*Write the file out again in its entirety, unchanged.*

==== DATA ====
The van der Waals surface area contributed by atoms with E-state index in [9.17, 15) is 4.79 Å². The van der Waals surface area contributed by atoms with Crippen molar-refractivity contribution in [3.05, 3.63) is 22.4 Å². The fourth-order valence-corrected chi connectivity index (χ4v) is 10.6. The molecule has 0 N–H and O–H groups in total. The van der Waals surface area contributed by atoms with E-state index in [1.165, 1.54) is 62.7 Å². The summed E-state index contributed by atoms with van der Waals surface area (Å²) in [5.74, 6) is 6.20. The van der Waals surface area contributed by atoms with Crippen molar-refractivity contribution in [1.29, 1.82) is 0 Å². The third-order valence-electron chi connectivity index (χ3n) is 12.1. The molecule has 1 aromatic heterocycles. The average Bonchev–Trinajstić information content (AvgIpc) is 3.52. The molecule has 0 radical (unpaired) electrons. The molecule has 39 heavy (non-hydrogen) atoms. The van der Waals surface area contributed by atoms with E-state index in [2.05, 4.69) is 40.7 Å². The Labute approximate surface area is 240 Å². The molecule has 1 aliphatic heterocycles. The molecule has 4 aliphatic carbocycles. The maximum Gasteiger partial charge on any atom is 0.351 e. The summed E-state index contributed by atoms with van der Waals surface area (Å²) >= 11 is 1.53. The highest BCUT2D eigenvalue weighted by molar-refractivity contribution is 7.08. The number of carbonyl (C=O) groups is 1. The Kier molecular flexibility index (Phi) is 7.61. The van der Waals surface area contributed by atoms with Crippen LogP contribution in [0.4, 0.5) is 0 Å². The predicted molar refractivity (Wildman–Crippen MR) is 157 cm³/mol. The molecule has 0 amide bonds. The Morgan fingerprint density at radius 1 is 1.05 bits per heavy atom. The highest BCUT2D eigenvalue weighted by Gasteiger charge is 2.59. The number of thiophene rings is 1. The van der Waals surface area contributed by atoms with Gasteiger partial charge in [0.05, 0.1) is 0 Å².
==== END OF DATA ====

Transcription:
The van der Waals surface area contributed by atoms with E-state index in [9.17, 15) is 4.79 Å². The van der Waals surface area contributed by atoms with Crippen molar-refractivity contribution in [3.05, 3.63) is 22.4 Å². The fourth-order valence-corrected chi connectivity index (χ4v) is 10.6. The molecule has 0 N–H and O–H groups in total. The van der Waals surface area contributed by atoms with E-state index in [1.165, 1.54) is 62.7 Å². The summed E-state index contributed by atoms with van der Waals surface area (Å²) in [5.74, 6) is 6.20. The van der Waals surface area contributed by atoms with Crippen molar-refractivity contribution in [1.29, 1.82) is 0 Å². The third-order valence-electron chi connectivity index (χ3n) is 12.1. The molecule has 1 aromatic heterocycles. The average Bonchev–Trinajstić information content (AvgIpc) is 3.52. The molecule has 0 radical (unpaired) electrons. The molecule has 39 heavy (non-hydrogen) atoms. The van der Waals surface area contributed by atoms with E-state index in [2.05, 4.69) is 40.7 Å². The Labute approximate surface area is 240 Å². The molecule has 1 aliphatic heterocycles. The molecule has 4 aliphatic carbocycles. The maximum Gasteiger partial charge on any atom is 0.351 e. The summed E-state index contributed by atoms with van der Waals surface area (Å²) >= 11 is 1.53. The highest BCUT2D eigenvalue weighted by molar-refractivity contribution is 7.08. The number of carbonyl (C=O) groups is 1. The Kier molecular flexibility index (Phi) is 7.61. The van der Waals surface area contributed by atoms with Crippen LogP contribution in [0.4, 0.5) is 0 Å². The predicted molar refractivity (Wildman–Crippen MR) is 157 cm³/mol. The molecule has 0 amide bonds. The Morgan fingerprint density at radius 1 is 1.05 bits per heavy atom. The highest BCUT2D eigenvalue weighted by Gasteiger charge is 2.59. The number of thiophene rings is 1. The van der Waals surface area contributed by atoms with Gasteiger partial charge in [0.05, 0.1) is 0 Å².